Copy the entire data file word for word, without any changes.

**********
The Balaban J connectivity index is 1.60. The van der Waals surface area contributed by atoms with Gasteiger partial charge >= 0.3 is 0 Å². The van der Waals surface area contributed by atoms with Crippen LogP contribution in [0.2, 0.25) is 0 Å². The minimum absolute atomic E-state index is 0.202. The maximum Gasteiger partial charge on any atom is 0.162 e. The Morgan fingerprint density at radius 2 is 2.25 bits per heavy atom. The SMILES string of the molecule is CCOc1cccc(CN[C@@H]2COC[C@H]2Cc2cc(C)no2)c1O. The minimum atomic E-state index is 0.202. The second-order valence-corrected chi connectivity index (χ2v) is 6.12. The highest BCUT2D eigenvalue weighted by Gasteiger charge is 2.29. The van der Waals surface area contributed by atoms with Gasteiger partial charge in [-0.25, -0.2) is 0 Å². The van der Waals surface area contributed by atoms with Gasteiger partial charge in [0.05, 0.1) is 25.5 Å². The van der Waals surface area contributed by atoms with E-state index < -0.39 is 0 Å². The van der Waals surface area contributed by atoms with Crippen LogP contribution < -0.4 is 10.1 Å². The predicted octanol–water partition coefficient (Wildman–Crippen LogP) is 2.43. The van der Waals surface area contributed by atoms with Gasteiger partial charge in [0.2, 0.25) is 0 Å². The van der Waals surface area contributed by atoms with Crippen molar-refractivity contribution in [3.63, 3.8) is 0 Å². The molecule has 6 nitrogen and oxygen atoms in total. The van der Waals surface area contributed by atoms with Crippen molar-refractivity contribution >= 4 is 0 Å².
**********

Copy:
The Balaban J connectivity index is 1.60. The van der Waals surface area contributed by atoms with Gasteiger partial charge >= 0.3 is 0 Å². The van der Waals surface area contributed by atoms with Crippen LogP contribution in [0.2, 0.25) is 0 Å². The minimum absolute atomic E-state index is 0.202. The maximum Gasteiger partial charge on any atom is 0.162 e. The Morgan fingerprint density at radius 2 is 2.25 bits per heavy atom. The SMILES string of the molecule is CCOc1cccc(CN[C@@H]2COC[C@H]2Cc2cc(C)no2)c1O. The minimum atomic E-state index is 0.202. The second-order valence-corrected chi connectivity index (χ2v) is 6.12. The highest BCUT2D eigenvalue weighted by Gasteiger charge is 2.29. The van der Waals surface area contributed by atoms with Gasteiger partial charge in [-0.25, -0.2) is 0 Å². The van der Waals surface area contributed by atoms with Gasteiger partial charge in [0.05, 0.1) is 25.5 Å². The van der Waals surface area contributed by atoms with E-state index < -0.39 is 0 Å². The van der Waals surface area contributed by atoms with Crippen LogP contribution < -0.4 is 10.1 Å². The predicted octanol–water partition coefficient (Wildman–Crippen LogP) is 2.43. The van der Waals surface area contributed by atoms with Gasteiger partial charge in [0.2, 0.25) is 0 Å². The van der Waals surface area contributed by atoms with Crippen molar-refractivity contribution in [3.63, 3.8) is 0 Å². The molecule has 6 nitrogen and oxygen atoms in total. The van der Waals surface area contributed by atoms with Crippen molar-refractivity contribution >= 4 is 0 Å².